Friday, June 6, 2014

Weapons of Mass Destruction

The notion that some things go without saying applies to legislation just as it does to everyday life.” --SCOTUS
The written decisions of courts in the state and federal system are called “opinions.”  At the start of any opinion, there are usually numbered summary legal points, called “headnotes”.  On Monday, June 2, 2014, the Supreme Court of the United States decided the case of Bond v. United States, 2014 LEXIS 3988 (US 2014).  Headnote #4 to that opinion reads:  “The notion that some things go without saying applies to legislation just as it does to everyday life.”

Really?  The law lives and dies by semantic and technical absurdities.  You mean there’s a limit?
The issue in Bond was the applicability of an international chemical weapons treaty to a woman scorned.  No, really.  That was the issue.

You see, the woman, who lived in Lansdale, Pennsylvania, population 16,269 (,_Pennsylvania), home of the Tuba Christmas Concert (, got mad at her husband, because he was cheating on her, and had impregnated her best friend.  So she mixed up a little chemical cocktail of arsenic and a photo-printing solution, and applied it to surfaces the Other Woman might come into contact with, like her car door, mailbox, etc.  In the hopes of killing her?  No.  In the hopes that she would develop “an uncomfortable rash”.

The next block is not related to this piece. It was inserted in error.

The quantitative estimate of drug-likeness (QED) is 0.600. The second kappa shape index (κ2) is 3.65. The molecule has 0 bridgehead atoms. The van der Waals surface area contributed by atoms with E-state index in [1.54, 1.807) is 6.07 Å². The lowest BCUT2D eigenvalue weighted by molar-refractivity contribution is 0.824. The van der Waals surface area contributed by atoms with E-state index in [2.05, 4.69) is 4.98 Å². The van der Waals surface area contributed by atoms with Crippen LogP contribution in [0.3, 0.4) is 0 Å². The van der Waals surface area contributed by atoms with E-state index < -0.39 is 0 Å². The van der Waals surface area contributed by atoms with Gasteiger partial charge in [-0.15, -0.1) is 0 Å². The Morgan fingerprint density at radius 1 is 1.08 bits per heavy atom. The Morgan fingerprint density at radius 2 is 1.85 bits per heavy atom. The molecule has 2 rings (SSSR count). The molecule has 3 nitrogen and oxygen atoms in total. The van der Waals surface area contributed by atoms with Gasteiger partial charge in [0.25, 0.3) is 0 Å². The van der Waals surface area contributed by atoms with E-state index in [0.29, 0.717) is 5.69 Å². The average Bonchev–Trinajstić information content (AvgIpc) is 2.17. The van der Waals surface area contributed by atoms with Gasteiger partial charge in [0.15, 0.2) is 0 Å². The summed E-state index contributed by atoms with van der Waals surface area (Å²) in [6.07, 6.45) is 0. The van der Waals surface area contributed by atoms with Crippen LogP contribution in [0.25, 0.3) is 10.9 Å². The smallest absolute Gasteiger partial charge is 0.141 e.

The O.W. did, in fact, eventually manage to touch some of the chemical, despite the fact that it was bright orange.  The result?  A minor chemical burn on her thumb.  The medical treatment?  She had to rinse it with water. 

For this, the Feds pressed charges against the jilted wife for possession and use of a chemical weapon in violation of the Chemical Weapons Convention Implementation Act of 1998, (18 USC 229), which was the U.S. implementation legislation for an the international Convention on the Prohibition of the Development, Production, Stockpiling, and Use of Chemical Weapons and on Their Destruction. 
My personal favorite line from the case:  “…the global need to prevent chemical warfare does not require the Federal Government to reach into the kitchen cupboard.”

The opinion is fun to read until you think – THIS made it all the way up to the U.S. Supreme Court?  This stuff happened in 2006-2007.  It’s 2014.  So for 7 or 8 years, lives have hung in the balance while the legal juggernauts duked this one out.  Even better -- this case reverses the lower court’s opinion, upholding the CONVICTION. 
Would you like a little Prosecutorial Discretion with that?

Andre Hakes
Criminal Defense Attorney
Tucker Griffin Barnes
Charlottesville, VA

1 comment:

Anonymous said...

Great commentary.